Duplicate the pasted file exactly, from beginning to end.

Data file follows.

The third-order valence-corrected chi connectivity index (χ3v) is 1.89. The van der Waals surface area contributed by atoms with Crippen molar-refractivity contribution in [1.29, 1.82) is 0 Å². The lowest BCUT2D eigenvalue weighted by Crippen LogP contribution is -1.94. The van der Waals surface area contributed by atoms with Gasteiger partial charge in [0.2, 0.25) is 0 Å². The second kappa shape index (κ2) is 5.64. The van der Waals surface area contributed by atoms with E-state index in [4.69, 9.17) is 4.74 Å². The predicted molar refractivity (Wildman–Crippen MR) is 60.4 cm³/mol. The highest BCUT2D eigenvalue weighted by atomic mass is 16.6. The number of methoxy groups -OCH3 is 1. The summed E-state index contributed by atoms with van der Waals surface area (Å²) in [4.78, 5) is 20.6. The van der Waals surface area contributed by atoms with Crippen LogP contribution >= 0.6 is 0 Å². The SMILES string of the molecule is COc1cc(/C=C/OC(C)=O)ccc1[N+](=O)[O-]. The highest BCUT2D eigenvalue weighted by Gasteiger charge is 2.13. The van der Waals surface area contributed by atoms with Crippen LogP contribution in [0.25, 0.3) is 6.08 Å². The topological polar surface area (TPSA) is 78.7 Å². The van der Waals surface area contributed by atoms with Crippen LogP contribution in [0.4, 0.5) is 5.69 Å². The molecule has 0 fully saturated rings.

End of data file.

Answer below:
The third-order valence-corrected chi connectivity index (χ3v) is 1.89. The van der Waals surface area contributed by atoms with Crippen molar-refractivity contribution in [1.29, 1.82) is 0 Å². The lowest BCUT2D eigenvalue weighted by Crippen LogP contribution is -1.94. The van der Waals surface area contributed by atoms with Gasteiger partial charge in [0.2, 0.25) is 0 Å². The second kappa shape index (κ2) is 5.64. The van der Waals surface area contributed by atoms with E-state index in [4.69, 9.17) is 4.74 Å². The predicted molar refractivity (Wildman–Crippen MR) is 60.4 cm³/mol. The highest BCUT2D eigenvalue weighted by atomic mass is 16.6. The number of methoxy groups -OCH3 is 1. The summed E-state index contributed by atoms with van der Waals surface area (Å²) in [4.78, 5) is 20.6. The van der Waals surface area contributed by atoms with Crippen LogP contribution >= 0.6 is 0 Å². The SMILES string of the molecule is COc1cc(/C=C/OC(C)=O)ccc1[N+](=O)[O-]. The highest BCUT2D eigenvalue weighted by Gasteiger charge is 2.13. The van der Waals surface area contributed by atoms with Crippen LogP contribution in [0.25, 0.3) is 6.08 Å². The topological polar surface area (TPSA) is 78.7 Å². The van der Waals surface area contributed by atoms with Crippen LogP contribution in [0.4, 0.5) is 5.69 Å². The molecule has 0 fully saturated rings.